Home > Mortgages > Bank Regulator: Recovery Impossible Until We Solve the Housing Crisis

Comments 0 Comments

A leading bank regulator spoke out last week about the sorry state of the housing market. And while she tried to make it sound upbeat, Federal Reserve Board Governor Elizabeth A. Duke’s assessment made two things clear:

  1. The situation is very bad.
  2. It’s not going to get better any time soon.

Among the problems? Only a small fraction of the people eligible for low mortgage payments through a government program have received any help. Lenders, not homeowners, own about 1 million homes. And about 50,000 of those lender-owned homes are basically worthless.

[Featured Product: Looking for credit cards for bad credit?]

Until we solve these problems, Duke said, the housing market and the rest of the economy will continue to struggle.

“Regardless of how we got here, we, as a nation, currently have a housing market that is so severely out of balance that it is hampering our economic recovery,” Duke said Thursday in her speech to the Federal Reserve Board Policy Forum.

So how would Duke fix these problems? First, she would tweak the federal government’s broken mortgage modification program to remove fees and conflicts of interest that currently prevent lenders and insurers from participating. Only 800,000 households have received lower mortgage payments from the Home Affordable Modification Program, 20% of the program’s original goal.

“One way to reduce the flow of foreclosed homes is to ease the payment strain on borrowers, which can be accomplished by modifying loans that are past due or by refinancing performing loans at lower rates,” she said.

[Featured Tool: Get your free Credit Report Card from Credit.com]

Next, Duke suggested more government help for converting single-family homes into rental properties. That might include a program that reduces conversion costs by aggregating multiple properties in a small geographic area and selling them as a unit to investors.

But what to do with all those properties valued at $20,000 or less, which are unlikely to be sold at a profit, whether the homes are converted to rentals or not? Duke suggested the government explore options to place properties into land banks so that local officials can decide which ones to rehab, sell or demolish.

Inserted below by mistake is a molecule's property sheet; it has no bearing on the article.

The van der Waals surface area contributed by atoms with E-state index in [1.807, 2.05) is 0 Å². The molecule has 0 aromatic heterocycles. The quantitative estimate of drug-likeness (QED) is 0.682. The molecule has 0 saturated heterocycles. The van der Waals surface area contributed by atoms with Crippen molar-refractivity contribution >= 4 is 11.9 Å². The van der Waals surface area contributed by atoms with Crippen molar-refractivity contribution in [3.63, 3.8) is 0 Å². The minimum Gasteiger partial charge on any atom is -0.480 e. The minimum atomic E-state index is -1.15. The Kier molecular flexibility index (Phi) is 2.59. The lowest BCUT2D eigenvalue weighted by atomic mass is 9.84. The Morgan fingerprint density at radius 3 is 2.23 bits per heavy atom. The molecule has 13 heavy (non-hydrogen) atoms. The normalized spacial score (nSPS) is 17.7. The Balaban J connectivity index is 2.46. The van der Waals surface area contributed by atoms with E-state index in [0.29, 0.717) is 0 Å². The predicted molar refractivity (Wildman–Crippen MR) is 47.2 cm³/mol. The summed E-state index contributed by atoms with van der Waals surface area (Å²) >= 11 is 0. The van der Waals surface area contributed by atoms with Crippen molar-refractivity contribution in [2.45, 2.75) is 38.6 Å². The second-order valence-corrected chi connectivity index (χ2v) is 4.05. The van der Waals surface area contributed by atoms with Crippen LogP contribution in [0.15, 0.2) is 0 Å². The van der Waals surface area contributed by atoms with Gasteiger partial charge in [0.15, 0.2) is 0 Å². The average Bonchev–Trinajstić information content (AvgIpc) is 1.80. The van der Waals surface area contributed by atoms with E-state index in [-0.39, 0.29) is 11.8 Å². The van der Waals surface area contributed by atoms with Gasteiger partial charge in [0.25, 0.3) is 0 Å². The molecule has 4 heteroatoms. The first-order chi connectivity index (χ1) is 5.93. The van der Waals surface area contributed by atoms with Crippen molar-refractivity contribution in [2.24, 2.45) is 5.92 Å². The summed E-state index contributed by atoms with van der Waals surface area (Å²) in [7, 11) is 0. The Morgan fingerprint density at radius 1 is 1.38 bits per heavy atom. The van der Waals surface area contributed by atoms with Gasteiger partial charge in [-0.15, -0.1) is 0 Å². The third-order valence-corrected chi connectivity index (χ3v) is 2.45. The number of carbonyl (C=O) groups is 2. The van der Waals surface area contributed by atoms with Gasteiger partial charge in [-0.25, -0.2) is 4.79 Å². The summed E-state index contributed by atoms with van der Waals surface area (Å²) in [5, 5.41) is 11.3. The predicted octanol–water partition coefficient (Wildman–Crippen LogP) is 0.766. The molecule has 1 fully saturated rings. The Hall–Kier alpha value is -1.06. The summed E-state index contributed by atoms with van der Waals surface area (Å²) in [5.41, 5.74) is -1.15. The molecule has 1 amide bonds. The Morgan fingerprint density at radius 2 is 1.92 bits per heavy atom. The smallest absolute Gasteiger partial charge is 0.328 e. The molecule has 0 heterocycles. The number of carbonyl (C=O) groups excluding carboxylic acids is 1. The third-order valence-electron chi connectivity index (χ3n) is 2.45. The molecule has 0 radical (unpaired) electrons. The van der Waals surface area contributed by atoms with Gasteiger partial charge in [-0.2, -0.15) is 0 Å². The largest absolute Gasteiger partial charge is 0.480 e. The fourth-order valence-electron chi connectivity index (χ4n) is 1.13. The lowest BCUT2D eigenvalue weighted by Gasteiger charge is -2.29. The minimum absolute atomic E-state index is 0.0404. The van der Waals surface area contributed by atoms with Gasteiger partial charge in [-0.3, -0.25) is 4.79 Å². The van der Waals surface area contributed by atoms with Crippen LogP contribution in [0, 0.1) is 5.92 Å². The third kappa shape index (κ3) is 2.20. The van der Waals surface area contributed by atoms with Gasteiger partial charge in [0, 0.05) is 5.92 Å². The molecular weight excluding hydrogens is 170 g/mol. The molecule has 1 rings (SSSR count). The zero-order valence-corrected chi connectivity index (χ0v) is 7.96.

In all of these cases, the goal is the same, Duke said: help investors, homeowners and neighborhoods stabilize their finances before looking for long-term solutions.

“Because it likely will take several years for the overhang of vacant homes to be sold,” she said, “such a strategy would help some communities deal with the short-term crisis and then ultimately allow for the disposition of properties in a manner suitable to local market conditions in the longer term.”

[Related: Medication for Middle-Class Mortgage Mania]

Image: Phil Scoville, via Flickr.com

Comments on articles and responses to those comments are not provided or commissioned by a bank advertiser. Responses have not been reviewed, approved or otherwise endorsed by a bank advertiser. It is not a bank advertiser's responsibility to ensure all posts and/or questions are answered.

Please note that our comments are moderated, so it may take a little time before you see them on the page. Thanks for your patience.

Certain credit cards and other financial products mentioned in this and other sponsored content on Credit.com are Partners with Credit.com. Credit.com receives compensation if our users apply for and ultimately sign up for any financial products or cards offered.

Hello, Reader!

Thanks for checking out Credit.com. We hope you find the site and the journalism we produce useful. We wanted to take some time to tell you a bit about ourselves.

Our People

The Credit.com editorial team is staffed by a team of editors and reporters, each with many years of financial reporting experience. We’ve worked for places like the New York Times, American Banker, Frontline, TheStreet.com, Business Insider, ABC News, NBC News, CNBC and many others. We also employ a few freelancers and more than 50 contributors (these are typically subject matter experts from the worlds of finance, academia, politics, business and elsewhere).